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News ID: 103859
Publish Date : 19 June 2022 - 21:31
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TEHRAN - Chairman of the top syndicate of petrochemical plants in Iran Ahmad Mahdavi has said that the petrochemical plants in are making progress and export their products to foreign states despite the harshest sanctions imposed against the country by Washington.
Several sources in Iran’s petrochemical industry rejected the recent U.S. sanctions imposed on three major petrochemical companies in the country as a “theatrical move”.
“This is not a new development, it is simply a theater show with political objectives,” Mahdavi said.
He said the three companies sanctioned by the U.S. Treasury Department earlier this week, namely Fanavaran Petrochemical Company, Kharg Petrochemical Company and Marun Petrochemical Company, had all previously been subject to similar American bans.
“They wanted to show they have done something new in the field of sanctions ... but this show has been repeated several times and has had no result for them,” former member of the Iranian parliament Ahmadi was also quoted as saying by the IRIB News.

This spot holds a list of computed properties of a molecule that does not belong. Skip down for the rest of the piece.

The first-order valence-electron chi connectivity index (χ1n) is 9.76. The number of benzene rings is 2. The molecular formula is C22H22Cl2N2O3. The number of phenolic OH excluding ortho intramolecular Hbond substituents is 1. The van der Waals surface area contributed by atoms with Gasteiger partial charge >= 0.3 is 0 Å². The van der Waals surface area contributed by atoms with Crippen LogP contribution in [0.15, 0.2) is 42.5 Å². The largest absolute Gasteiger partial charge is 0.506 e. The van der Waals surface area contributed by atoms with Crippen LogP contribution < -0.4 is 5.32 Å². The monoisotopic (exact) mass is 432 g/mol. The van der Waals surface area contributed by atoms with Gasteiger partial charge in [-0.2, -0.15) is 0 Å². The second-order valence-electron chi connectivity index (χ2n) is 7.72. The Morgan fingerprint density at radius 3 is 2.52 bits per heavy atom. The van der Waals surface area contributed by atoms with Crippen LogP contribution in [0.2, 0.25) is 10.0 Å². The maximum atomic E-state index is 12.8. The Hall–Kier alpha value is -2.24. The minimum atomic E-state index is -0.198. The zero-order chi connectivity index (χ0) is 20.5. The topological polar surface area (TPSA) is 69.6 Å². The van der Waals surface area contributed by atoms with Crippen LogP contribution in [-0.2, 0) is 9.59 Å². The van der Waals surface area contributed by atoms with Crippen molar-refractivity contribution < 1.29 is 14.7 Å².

Another industry source said the new U.S. sanctions will do nothing to stop the exports of petrochemical products from Iran.
“Iran’s petrochemical industry in its entirety is sanctioned and plants have to use unconventional methods to sell and export their products,” CEO of the Mehr Petrochemicals in southern Iran Muhammad Eslami said.
Financial experts say the new sanctions will also fail to stymie the flow of exports proceeds into the Iranian petrochemical sector.
Muhammad Hassan Malihi, a stock market analyst, told the Tasnim news agency that almost no petrochemical company in Iran has an account in foreign banks because of the U.S. sanctions, adding that plants normally receive exports proceeds through third parties.
Iranian government figures show exports of petrochemicals from the country reached a record of $14.5 billion over the calendar year to late March.
Last Monday, Iranian Petroleum Minister Javad Owji discussed exports of petroleum and petrochemical products to Caracas in a meeting with the visiting Venezuelan President, Nicholas Maduro.
During the meeting in Tehran, the two high-ranking officials exchanged views on mutual energy cooperation after an Iran-flagged tanker arrived in Venezuelan waters.
Owji and Maduro discussed issues related to fuel supplies as well as the export of petroleum products, petrochemical products, and petrochemical catalysts.

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